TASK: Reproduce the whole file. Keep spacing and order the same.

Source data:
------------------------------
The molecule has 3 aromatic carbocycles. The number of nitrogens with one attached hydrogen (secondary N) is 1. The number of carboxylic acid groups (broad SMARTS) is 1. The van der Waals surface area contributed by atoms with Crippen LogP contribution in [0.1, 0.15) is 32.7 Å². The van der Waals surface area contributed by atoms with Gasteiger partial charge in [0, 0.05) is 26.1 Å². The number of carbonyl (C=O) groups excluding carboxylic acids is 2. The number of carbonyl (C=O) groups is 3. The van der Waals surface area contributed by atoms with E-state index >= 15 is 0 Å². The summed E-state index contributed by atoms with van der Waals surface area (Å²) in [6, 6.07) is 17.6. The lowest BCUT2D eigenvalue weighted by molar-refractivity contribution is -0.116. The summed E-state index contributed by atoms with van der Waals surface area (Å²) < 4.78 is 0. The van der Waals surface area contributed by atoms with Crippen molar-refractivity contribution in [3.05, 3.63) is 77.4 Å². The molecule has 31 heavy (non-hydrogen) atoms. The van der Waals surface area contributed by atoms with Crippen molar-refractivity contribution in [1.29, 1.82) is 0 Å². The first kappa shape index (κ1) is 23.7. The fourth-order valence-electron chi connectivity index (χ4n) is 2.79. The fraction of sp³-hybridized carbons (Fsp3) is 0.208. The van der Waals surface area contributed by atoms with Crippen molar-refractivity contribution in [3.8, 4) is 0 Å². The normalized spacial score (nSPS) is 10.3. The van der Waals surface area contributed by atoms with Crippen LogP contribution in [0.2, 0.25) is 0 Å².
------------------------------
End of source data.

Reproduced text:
The molecule has 3 aromatic carbocycles. The number of nitrogens with one attached hydrogen (secondary N) is 1. The number of carboxylic acid groups (broad SMARTS) is 1. The van der Waals surface area contributed by atoms with Crippen LogP contribution in [0.1, 0.15) is 32.7 Å². The van der Waals surface area contributed by atoms with Gasteiger partial charge in [0, 0.05) is 26.1 Å². The number of carbonyl (C=O) groups excluding carboxylic acids is 2. The number of carbonyl (C=O) groups is 3. The van der Waals surface area contributed by atoms with E-state index >= 15 is 0 Å². The summed E-state index contributed by atoms with van der Waals surface area (Å²) in [6, 6.07) is 17.6. The lowest BCUT2D eigenvalue weighted by molar-refractivity contribution is -0.116. The summed E-state index contributed by atoms with van der Waals surface area (Å²) < 4.78 is 0. The van der Waals surface area contributed by atoms with Crippen molar-refractivity contribution in [3.05, 3.63) is 77.4 Å². The molecule has 31 heavy (non-hydrogen) atoms. The van der Waals surface area contributed by atoms with Crippen molar-refractivity contribution in [1.29, 1.82) is 0 Å². The first kappa shape index (κ1) is 23.7. The fourth-order valence-electron chi connectivity index (χ4n) is 2.79. The fraction of sp³-hybridized carbons (Fsp3) is 0.208. The van der Waals surface area contributed by atoms with Crippen molar-refractivity contribution in [3.8, 4) is 0 Å². The normalized spacial score (nSPS) is 10.3. The van der Waals surface area contributed by atoms with Crippen LogP contribution in [0.2, 0.25) is 0 Å².